The piercing scream heard from her mother during her birth gave way to her silence in her adolescent years. Where had the inner solace begun?
She gazed out the window into a set of brown eyes. She wondered why, if the eyes were a gateway to the soul, she couldn’t decipher it.
“What is your earliest memory?” Dr. Dauch, the Psychiatrist, asked calmly.
Bronia imagined hearing sincerity in his voice. Otherwise, she’d decide to be untruthful. She realized ages ago that it benefited her to be honest, not only because it amused her to see others reactions but, because the truth didn’t take energy to remember.
“My earliest memory is of walking outside, cold and alone. There was a blizzard that night. My coat wasn’t adequate in keeping me warm. Neither were my shoes.”
“Why didn’t you stop someplace to get warm? Why were you alone?”
“I needed to get to where I was going. I was always alone, except for that night that led to this night of walking in a blizzard.”
Bronia paused and took a sip from her water bottled. It was warm, room temperature, the way she liked it. Since that blizzard, she never liked anything cold.
“I could see the top of the building I was trying to get to. For once, I was looking forward to seeing people. Receiving someone’s help. If I didn’t have help, …” Bronia’s voice trailed off.
“If I didn’t receive help, I’d always be cold.” She managed with a furrowed brow.
“What’s the connection between not receiving help and always being cold?” Dauch asked.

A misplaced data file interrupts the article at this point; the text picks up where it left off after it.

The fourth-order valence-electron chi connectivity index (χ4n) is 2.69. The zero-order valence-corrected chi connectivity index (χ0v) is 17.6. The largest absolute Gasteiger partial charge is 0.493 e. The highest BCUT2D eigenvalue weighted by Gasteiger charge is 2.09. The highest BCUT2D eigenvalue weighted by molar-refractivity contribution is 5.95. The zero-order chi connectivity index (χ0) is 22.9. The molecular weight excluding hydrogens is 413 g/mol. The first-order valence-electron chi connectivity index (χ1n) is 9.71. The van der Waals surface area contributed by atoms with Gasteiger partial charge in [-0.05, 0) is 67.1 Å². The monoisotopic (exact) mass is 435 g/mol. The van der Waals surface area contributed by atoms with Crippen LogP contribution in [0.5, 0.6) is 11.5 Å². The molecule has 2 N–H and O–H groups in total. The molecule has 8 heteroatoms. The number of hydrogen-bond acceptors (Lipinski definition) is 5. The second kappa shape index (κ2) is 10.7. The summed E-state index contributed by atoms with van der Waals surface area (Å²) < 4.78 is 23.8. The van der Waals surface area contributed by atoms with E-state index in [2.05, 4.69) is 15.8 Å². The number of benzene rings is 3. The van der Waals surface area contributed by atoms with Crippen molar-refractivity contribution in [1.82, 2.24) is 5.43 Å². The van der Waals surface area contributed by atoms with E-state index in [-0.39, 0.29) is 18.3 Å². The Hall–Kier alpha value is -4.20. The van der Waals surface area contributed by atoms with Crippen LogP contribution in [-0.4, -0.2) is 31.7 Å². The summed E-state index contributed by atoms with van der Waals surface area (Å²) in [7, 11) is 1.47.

“Help to take the heat from me. Outside of my reach. The heat staying alive, would’ve given me eternal warmth. The mind plays tricks on you. It convinces you if you consume something warm, it’ll warm you. In actuality, it only temporarily warms your core, leaving your extremities dangerously close to frostbite. You don’t feel the cold. You’re happy to feel the warmth in that moment.”
Dauch nodded to show his agreement and also to encourage Bronia to continue her story.
“I slipped on a patch of ice as I detoured down an alley. It was a quicker route to my destination. I wasn’t able to gather my feet beneath me and fell instead. The cramps began almost immediately and I knew I wasn’t going to make it. The snow between my thighs turned crimson. I tried to withstand the pain, but instead felt my body baring down to rid itself of it.”
Pulling her shawl around her shoulders with one hand, Bronia wiped a stray tear from her face with the other.
Dauch leaned forward to hand Bronia a tissue. She waved it away absentmindedly. “You see,” she sighed heavily, “I was lost as soon as I saw the steam. It was thicker than my own breath pluming from my mouth. I couldn’t let the warmth escape. I, my body, needed that warmth. Should we both freeze to death?”
Dauch lowered his eyes to write additional notes onto the pad on his lap. He looked up in horror, not only having understood what Bronia had said, but because she was smiling.
“Ironic,” she crooned, “that my core was warm so briefly I wonder if it was ever warmed at all. Ironic, or maybe not, that I’ve been cold ever since. Could it be that the warmth actually gave me permanent frostbite in my soul?”
The red light behind Bronia on the wall blinked red. “Well, Bronia. Thank you for again sharing your story. Interesting that not one detail has changed in the … what is this now? The ninth time you’ve shared it with me.”
Bronia smiled politely as she thought, “One day, one day they’ll believe me.”
“Same time, same day in three weeks, Bronia?”
“Yes, Doctor.” Bronia gathered her shawl tightly around her body as she stood to leave the office. “Oh, and thank you.”
“For what, Bronia?”
“For turning the air conditioning off for my session,” she laughed. “I saw sweat dripping down your face and not once did you draw attention to it by wiping or blotting it away.”
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